Dr. Lisa Colosi’s (2012) life cycle assessment (LCA) at the University of Virginia of our system indicates an energy output:input ratio of 6 for sustainably growing seaweed, which is converted to bio-methane and the bio-methane is converted to electricity. Larger scale operations could be more efficient. The ratio will vary somewhat for local conditions: stronger waves or currents causing a lower ratio; in tropical locations the steady solar energy may generate a higher ratio. The LCA is based on an offshore 300 MW power plant connected to shore with 100 miles of high voltage DC cable. The power plant converts bio-methane from 100,000 hectares of seaweed forest to electricity at 50% efficiency.
4. Deploy open-ocean ecosystems. For example, 80 million hectares of seaweed forests in the Indian Ocean (1% of that ocean) could supply all of India’s energy up to about 3,000 kWh per capita per year. Additional discussion of open-ocean systems is provided in the Ocean Forester’s entry under “Agriculture and Forestry.”
The digestion container shown in the figure can be on the surface of the ocean in a sheltered bay (or large freshwater lake), or in the open ocean at least 50 meters below the surface to protect it from storms.
5. Replace coal and oil with natural gas as quickly and completely as natural gas supply allows during the decade or two needed to ramp up bio-CH4 production. Japanese methane hydrate recovery techniques and U.S. hydraulic fracturing (fracking) technology promises a global glut of natural gas. In addition, global warming is destabilizing methane hydrates. We need to extract and burn destabilized methane hydrates before they disassociate (melt). (The Ocean Forester’s entry under “Hydraulic fracturing” explains a concept for preventing methane leaks and detecting methane hydrate dissociation.)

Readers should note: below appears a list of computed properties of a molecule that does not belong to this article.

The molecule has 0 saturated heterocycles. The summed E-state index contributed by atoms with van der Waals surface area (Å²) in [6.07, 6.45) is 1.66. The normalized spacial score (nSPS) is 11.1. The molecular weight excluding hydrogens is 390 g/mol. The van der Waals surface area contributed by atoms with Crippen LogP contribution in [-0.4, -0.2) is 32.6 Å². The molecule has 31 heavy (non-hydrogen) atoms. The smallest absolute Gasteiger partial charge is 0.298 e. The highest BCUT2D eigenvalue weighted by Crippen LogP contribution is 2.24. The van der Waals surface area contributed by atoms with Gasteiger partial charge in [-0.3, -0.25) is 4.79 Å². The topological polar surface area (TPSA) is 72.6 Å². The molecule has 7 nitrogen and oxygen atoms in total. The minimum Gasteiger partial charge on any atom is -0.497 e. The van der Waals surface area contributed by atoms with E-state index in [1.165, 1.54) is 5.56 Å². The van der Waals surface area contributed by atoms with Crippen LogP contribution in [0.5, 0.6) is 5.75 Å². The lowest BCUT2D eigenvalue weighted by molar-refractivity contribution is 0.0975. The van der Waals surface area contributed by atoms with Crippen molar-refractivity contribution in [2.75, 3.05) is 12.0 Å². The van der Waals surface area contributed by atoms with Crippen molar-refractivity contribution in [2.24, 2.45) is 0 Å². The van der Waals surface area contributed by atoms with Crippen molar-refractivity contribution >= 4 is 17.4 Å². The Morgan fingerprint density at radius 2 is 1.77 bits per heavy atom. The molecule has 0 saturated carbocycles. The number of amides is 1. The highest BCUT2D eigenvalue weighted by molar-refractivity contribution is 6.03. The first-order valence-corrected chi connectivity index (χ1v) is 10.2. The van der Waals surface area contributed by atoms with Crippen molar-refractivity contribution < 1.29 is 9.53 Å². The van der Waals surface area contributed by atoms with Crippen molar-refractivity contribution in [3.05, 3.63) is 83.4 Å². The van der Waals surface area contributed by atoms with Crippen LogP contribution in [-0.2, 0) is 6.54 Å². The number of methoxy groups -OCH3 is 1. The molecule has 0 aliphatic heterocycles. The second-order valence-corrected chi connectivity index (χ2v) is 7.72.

Already, natural gas can be converted into any of the products essential to the world economy: jet fuel; diesel; gasoline; plastics; chemicals; hydrogen; etc. Scientists are rapidly developing new ways to store and transport methane.
Natural gas has nearly twice the energy per ton of CO2 emitted as coal.
6. Implement a carbon dividend (tax, fee, credit, whatever). With Ocean Afforestation, E7 countries could agree to a carbon fee because they could gain carbon storage income in excess of their carbon storage expenses from countries using fossil fuels.
A carbon fee in excess of about US$20 per ton of CO2 can be used to store the seaweed forest’s bio-CO2 and subsidize the production of bio-CH4. For example, a carbon dividend of $50/ton of CO2 would allow E7 countries to drop the price of biomethane from US$4 per 1,000 cu ft to $2.8 per 1,000 cu ft.
When fossil fuel use stops, the carbon dividend drops to zero. If E7 countries want to fund ongoing removal of legacy carbon, they sell the biomethane for $4.7 per 1,000 cu ft.